You might not have heard of Eko, but chances are you’ve interacted with their content. Eko has pioneered the medium of interactive video and captured the interest of viewers and national brands alike. Through their proprietary interactive video player, the Eko team weaves rich stories which viewers can navigate on their smartphones, tablets, PCs, and soon VR headsets. The result is a highly engaged audience of viewers, happy advertisers, and a whole lot of data.
Eko’s interactive video player makes it possible for viewers to shape how stories unfold. Viewers are presented with a series of “decision points” throughout a piece of content and the viewer’s subsequent actions determine what happens next on-screen. In this way, the Eko platform provides a unique viewing experience powered by viewer engagement.
If the Eko video player is a machine, clickstream data is its exhaust. Every piece of content Eko produces is instrumented with high-fidelity event tracking. Events are fired actively (i.e. clicks and social shares) and passively (i.e. video buffering and stream quality updates). The result is over 1.3 billion events warehoused in Amazon Redshift, with 50 million more flowing in each month.
Eko uses this event data to track project engagement internally, as well as report on ad viewership for their brand partners. These partners typically like seeing dashboards of their brand’s performance on the Eko platform, so it’s important that Eko’s reporting layer works for both internal and external consumers. And of course, the reporting layer needs to be performant and auditable.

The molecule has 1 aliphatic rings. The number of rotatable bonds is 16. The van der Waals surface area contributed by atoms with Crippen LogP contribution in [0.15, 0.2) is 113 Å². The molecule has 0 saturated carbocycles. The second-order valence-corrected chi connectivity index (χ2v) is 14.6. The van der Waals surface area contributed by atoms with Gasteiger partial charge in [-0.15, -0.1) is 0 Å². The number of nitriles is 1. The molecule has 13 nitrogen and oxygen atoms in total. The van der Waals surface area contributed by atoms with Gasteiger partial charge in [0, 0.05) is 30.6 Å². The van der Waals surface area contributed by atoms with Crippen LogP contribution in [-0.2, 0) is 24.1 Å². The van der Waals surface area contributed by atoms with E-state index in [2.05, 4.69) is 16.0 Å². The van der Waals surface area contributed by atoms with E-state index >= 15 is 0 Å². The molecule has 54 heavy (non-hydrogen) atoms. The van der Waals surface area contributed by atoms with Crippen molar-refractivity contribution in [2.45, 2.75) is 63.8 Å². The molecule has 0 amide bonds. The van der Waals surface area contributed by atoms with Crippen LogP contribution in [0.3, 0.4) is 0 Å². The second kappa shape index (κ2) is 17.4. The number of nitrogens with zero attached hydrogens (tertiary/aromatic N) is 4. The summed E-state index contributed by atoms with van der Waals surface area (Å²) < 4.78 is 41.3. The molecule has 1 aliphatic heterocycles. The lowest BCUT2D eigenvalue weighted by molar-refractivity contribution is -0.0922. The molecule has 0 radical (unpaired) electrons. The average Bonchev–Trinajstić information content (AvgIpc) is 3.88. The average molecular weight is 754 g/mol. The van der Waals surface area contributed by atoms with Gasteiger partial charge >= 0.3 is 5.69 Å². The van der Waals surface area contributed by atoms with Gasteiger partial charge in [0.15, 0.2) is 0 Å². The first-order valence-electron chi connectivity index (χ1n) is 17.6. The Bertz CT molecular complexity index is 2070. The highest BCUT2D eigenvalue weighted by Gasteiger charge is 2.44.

Back when Eko was called Interlude and web videos were still embedded in Flash players, Eko used a clunky and ineffective BI solution for their reporting layer. This solution provided handy mechanisms for sharing specific reports with external stakeholders; however, these reports were often built upon inefficient queries and large swaths of SQL frequently needed to be copy-pasted between reports. The result was slow dashboards, inconsistent data, and unhappy users.
In late 2016, Eko overhauled their analytics stack: They 1) adopted dbt for their data modeling layer 2) switched to Mode Analytics for internal reporting and 3) implemented Mode White-Label Embeds for reporting to external stakeholders.
Data Modeling and Testing with dbt
An essential yet often overlooked piece of the analytics stack is the data modeling layer. For Eko, this layer involves distilling raw clickstream events into rich sessions, updating user attributes with new data, and much more. This denormalization of clickstream data into meaningful business constructs is a major part of the Eko analytics process.
Event sessionization makes it possible for the reporting layer to operate on a few million sessions instead of a few billion events. This leads to two outcomes: 1) reports are blazing fast even for non-trivial queries and 2) complex business logic lives outside of the reporting layer. For Eko, Mode queries are typically thin wrappers around version-controlled, code-reviewed data models defined in a central git repository.